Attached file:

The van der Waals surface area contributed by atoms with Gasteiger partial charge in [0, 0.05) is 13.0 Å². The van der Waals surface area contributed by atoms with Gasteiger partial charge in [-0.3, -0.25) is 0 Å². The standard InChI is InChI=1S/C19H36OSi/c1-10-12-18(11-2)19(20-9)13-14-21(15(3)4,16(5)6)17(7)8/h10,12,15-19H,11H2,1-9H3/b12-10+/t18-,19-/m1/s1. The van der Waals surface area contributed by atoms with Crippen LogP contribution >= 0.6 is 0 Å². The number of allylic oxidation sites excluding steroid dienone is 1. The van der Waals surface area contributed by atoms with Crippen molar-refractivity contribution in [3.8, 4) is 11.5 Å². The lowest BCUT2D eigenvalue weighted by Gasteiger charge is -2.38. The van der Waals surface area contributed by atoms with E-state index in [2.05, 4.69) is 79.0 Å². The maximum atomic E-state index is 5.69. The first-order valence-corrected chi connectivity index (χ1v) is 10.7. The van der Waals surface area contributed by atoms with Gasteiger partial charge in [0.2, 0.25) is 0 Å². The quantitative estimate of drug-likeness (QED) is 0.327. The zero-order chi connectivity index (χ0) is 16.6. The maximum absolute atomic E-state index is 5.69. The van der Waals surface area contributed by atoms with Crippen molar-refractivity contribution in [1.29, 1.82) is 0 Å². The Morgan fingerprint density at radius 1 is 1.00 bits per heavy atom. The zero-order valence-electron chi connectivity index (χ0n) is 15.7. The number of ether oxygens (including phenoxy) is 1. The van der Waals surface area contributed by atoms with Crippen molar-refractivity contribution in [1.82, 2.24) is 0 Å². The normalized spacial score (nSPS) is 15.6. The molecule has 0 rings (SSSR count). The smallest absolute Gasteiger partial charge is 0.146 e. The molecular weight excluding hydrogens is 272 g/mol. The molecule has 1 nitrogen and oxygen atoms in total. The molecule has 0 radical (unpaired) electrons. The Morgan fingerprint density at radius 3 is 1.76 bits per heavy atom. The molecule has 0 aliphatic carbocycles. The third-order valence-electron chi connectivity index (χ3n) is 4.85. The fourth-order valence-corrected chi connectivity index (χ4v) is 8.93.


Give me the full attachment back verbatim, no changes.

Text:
The van der Waals surface area contributed by atoms with Gasteiger partial charge in [0, 0.05) is 13.0 Å². The van der Waals surface area contributed by atoms with Gasteiger partial charge in [-0.3, -0.25) is 0 Å². The standard InChI is InChI=1S/C19H36OSi/c1-10-12-18(11-2)19(20-9)13-14-21(15(3)4,16(5)6)17(7)8/h10,12,15-19H,11H2,1-9H3/b12-10+/t18-,19-/m1/s1. The van der Waals surface area contributed by atoms with Crippen LogP contribution >= 0.6 is 0 Å². The number of allylic oxidation sites excluding steroid dienone is 1. The van der Waals surface area contributed by atoms with Crippen molar-refractivity contribution in [3.8, 4) is 11.5 Å². The lowest BCUT2D eigenvalue weighted by Gasteiger charge is -2.38. The van der Waals surface area contributed by atoms with E-state index in [2.05, 4.69) is 79.0 Å². The maximum atomic E-state index is 5.69. The first-order valence-corrected chi connectivity index (χ1v) is 10.7. The van der Waals surface area contributed by atoms with Gasteiger partial charge in [0.2, 0.25) is 0 Å². The quantitative estimate of drug-likeness (QED) is 0.327. The zero-order chi connectivity index (χ0) is 16.6. The maximum absolute atomic E-state index is 5.69. The van der Waals surface area contributed by atoms with Crippen molar-refractivity contribution in [1.29, 1.82) is 0 Å². The Morgan fingerprint density at radius 1 is 1.00 bits per heavy atom. The zero-order valence-electron chi connectivity index (χ0n) is 15.7. The number of ether oxygens (including phenoxy) is 1. The van der Waals surface area contributed by atoms with Crippen molar-refractivity contribution in [1.82, 2.24) is 0 Å². The normalized spacial score (nSPS) is 15.6. The molecule has 0 rings (SSSR count). The smallest absolute Gasteiger partial charge is 0.146 e. The molecular weight excluding hydrogens is 272 g/mol. The molecule has 1 nitrogen and oxygen atoms in total. The molecule has 0 radical (unpaired) electrons. The Morgan fingerprint density at radius 3 is 1.76 bits per heavy atom. The molecule has 0 aliphatic carbocycles. The third-order valence-electron chi connectivity index (χ3n) is 4.85. The fourth-order valence-corrected chi connectivity index (χ4v) is 8.93.